The nice thing about vegetarian and vegan eating is that while they may be few and far between one or two options are usually available at most restaurants, even if it means a veggie only salad with oil and vinegar dressing.  If that’s not necessarily your idea of a worthwhile restaurant tip, then Happy Cow may be just your ticket to finding some tasty, creative dining outside of your own home.  Happy Cow is a search engine that allows you to enter in where you’ll be dining and then provides you with different nearby options and the degree to which the food is vegetarian.  VegGuide.org is another similar site that allows users to give a description and rating of the restaurants vegan and vegetarian friendly options.

Just as in our previous dairy-free post, it’s extremely important to be aware of the possibility of cross-contamination if you are dedicated to eating vegetarian or living a vegan lifestyle.  Whether you’re out to eat at a chain restaurant or at a family pitch-in making sure that you know the ingredients included in a dish can truly help you maintain your dietary choices.  Indy Vegan instructs, “Being vegan means reading labels. I don’t care how much you hate it and how much time it takes, it’s just something you have to do. And if you don’t know, ask!”  And in situations like pitch-ins, it’s a great opportunity to introduce non-vegans/vegetarians to your dietary habits, but remember to do so in small doses as not everyone is apt to dive right in to the tofu salad, but may be more willing to try out a smaller dose of something like non-dairy cheese.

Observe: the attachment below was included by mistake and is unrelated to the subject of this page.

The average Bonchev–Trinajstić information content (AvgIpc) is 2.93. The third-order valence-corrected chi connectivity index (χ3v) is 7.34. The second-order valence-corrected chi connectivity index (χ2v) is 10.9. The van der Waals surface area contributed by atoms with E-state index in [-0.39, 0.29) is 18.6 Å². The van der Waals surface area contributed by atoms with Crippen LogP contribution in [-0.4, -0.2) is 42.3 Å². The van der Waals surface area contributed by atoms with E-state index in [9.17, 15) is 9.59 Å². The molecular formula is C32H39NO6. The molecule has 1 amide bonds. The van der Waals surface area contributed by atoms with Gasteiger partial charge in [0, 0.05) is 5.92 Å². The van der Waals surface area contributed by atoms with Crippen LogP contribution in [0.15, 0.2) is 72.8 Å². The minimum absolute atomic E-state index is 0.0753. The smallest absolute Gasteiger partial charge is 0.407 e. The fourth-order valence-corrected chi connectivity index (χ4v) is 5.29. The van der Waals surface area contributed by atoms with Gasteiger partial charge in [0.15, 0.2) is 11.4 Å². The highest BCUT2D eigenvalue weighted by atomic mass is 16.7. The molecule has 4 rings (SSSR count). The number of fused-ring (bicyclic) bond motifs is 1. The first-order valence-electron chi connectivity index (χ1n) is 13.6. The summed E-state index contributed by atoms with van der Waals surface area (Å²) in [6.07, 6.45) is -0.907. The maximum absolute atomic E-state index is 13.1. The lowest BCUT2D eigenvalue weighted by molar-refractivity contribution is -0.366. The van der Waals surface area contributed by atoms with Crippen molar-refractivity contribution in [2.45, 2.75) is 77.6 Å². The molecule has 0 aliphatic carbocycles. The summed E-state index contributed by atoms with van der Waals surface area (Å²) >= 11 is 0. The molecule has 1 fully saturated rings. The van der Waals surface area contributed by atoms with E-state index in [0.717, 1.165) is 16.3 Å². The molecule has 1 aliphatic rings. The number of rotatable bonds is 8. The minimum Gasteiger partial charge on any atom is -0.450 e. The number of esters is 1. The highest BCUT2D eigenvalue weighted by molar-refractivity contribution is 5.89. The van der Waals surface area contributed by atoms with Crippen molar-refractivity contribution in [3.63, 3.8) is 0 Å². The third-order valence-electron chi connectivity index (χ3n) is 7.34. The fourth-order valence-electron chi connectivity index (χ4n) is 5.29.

In the meantime, if you’re on the go and curious as to where it’s safe to eat, you can rest assured that there are options available.  One huge and ever changing option is the sandwich shop.  While it is important to make sure that bread is made without using animal products, this is often your best bet.  One national food chain that offers a great vegan/vegetarian array is Which Wich.  They have everything from a traditional veggie blend, to a hummus based sandwich all of which are served on bread that contains no animal ingredients.  If you’re in more of a sharing mood, Barcelona Tapas, a Spanish tapas chain has many great vegan options like grilled and marinated vegetables and even churro’s for dessert.  Even bigger chains like Chili’s have a few vegan options here or there.  While many of the foods are blatantly booked as vegan, items like fajitas and veggie quesadillas can be specially ordered to fit your needs.  In general many Indian and Middle Eastern restaurants also very easily fit into the vegan lifestyle since many dishes are already vegetarian due to religious reasons.  Items to try are samosas, hummus, falafel and Dal.